7 stocks feeding off Facebook debut
A few less-well-known names could join the big techs at the trough.
By Sean Udall, Minyanville.com
You may not have got in on Friday's long-awaited initial public offering, but here are seven other companies that stand to benefit from the "Facebook effect."
I've been table-pounding about Google for many reasons -- including its Chrome, Docs, Search, Cloud, Android, valuation, etc. -- but certainly also as a strong play, given the Facebook (FB) catalyst.
The stock recently jumped $15 in early trading, and I think much of the action is due to Facebook's increasing its number of shares allocated.
This effectively boosted the Facebook valuation from the $100 billion area to around $125 billion, and I now think the market is thinking what I've been thinking for some time: Facebook is going to zoom past the $150 billion mark and possibly hit something closer to $185 billion the first day.
I've penned a ton of work on Google, and not that it needs another valuation catalyst, but if Facebook trades at $200 billion, then Google should trade at or above $300 billion. Or, said another way, at 6.5 times sales versus Facebook at 50 times sales.
I covered my Microsoft short largely because of the coming Facebook IPO. Mr. Softee is probably the easiest call for a little bit of upside on a big Facebook run.
Simply put, Microsoft bought a nice chunk of Facebook years back at a valuation under $10 billion, so Microsoft is set to make a very nice chunk of change on this investment. (Microsoft owns and publishes Top Stocks, an MSN Money site.)
Nearly everyone knows that Zynga is a primary benefactor of the Facebook IPO, and so far the most successful company at monetization from the Facebook platform.
I can see strong potential catalysts for the FarmVille creators, and also feel it could see a strong delayed reaction move to a big rise in Facebook. However, I have not personally been able to pull the trigger on the long side here.
Electronic Arts (EA)
Personally, I'd rather own this cash-rich and very undervalued gaming franchise instead of Zynga. It's sporting just a $4.5 billion valuation versus $6.5 billion from Zynga and has a quarter of the market capitalization in net cash.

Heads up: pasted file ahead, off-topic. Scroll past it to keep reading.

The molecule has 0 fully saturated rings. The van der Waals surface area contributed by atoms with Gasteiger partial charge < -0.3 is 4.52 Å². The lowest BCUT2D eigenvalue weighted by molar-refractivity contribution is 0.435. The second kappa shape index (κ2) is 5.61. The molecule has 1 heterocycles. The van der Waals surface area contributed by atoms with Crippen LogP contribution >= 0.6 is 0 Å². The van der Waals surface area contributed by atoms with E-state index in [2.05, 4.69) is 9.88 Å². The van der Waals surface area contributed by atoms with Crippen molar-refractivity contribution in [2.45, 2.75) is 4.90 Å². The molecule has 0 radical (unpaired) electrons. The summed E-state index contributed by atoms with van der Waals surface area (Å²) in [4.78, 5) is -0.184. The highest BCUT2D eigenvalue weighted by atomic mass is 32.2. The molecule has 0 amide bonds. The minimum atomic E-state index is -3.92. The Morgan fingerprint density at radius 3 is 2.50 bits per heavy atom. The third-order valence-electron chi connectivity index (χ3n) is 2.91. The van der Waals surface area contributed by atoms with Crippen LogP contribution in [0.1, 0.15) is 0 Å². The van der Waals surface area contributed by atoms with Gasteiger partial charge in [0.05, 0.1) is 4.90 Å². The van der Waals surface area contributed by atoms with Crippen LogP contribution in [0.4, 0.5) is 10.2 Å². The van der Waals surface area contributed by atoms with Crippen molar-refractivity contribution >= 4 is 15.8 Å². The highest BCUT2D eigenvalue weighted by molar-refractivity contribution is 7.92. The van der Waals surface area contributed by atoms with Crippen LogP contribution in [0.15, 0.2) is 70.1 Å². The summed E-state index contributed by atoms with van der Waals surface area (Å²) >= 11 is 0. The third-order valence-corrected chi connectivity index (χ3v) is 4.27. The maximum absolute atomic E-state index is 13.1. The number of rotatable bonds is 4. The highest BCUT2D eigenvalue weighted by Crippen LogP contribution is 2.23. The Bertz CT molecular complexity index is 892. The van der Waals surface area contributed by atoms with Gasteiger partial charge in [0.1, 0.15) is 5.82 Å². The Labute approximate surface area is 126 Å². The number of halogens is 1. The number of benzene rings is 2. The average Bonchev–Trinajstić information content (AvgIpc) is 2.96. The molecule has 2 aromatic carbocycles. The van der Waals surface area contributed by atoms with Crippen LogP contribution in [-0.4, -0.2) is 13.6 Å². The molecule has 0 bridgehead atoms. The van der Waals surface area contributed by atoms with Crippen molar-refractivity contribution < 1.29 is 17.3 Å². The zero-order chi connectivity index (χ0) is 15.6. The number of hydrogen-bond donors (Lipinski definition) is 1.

I also very much like EA's strong growth in digital revenues and feel it could find ways to monetize gaming on several social platforms, including Facebook's.
Fusion IO (FIO)
This stock has been hit by a myriad of negative news items and has been lumped in with what I deem as too many weak-handed, hot-money players. But I can't find too many companies doing as much direct business with Facebook as Fusion IO.
In recent quarters, Facebook has been Fusion's number one or two customer; Apple is the other. Facebook relies on Fusion's storage memory platforms for data decentralization to manage its ever-growing mountain of data, the lifeblood of revenue production for the company.
Does anything justify Apple's valuation in the $500 billion and beyond range more than Facebook trading close to or above $200 billion?
The more Facebook can justify its data value proposition to advertisers, the more it can sell to those advertisers. ComScore provides digital analytics solutions that help companies do just that. The company combines deep insights into consumer behavior with information regarding usage of their online properties and those of their competitors.
Additionally, comScore has intensive analytics on mobile networks, which Facebook has said is the next major growth frontier, as well as a primary future risk for the company.
In summary, I don't feel a huge need to invest in or trade the Facebook deal. There are plenty of stocks that are currently trading at compelling valuations and will trade much stronger if the Facebook stock goes absolutely to the moon. If that happens, I will simply sit back and let Google and other positions work as tertiary plays.
However, if there's enough fear or negativity and Facebook opens flat or just modestly higher, I will be taking a stake, as I think the company is poised to put in substantial growth for an extended period of time and trade closer to that $200 billion valuation level.
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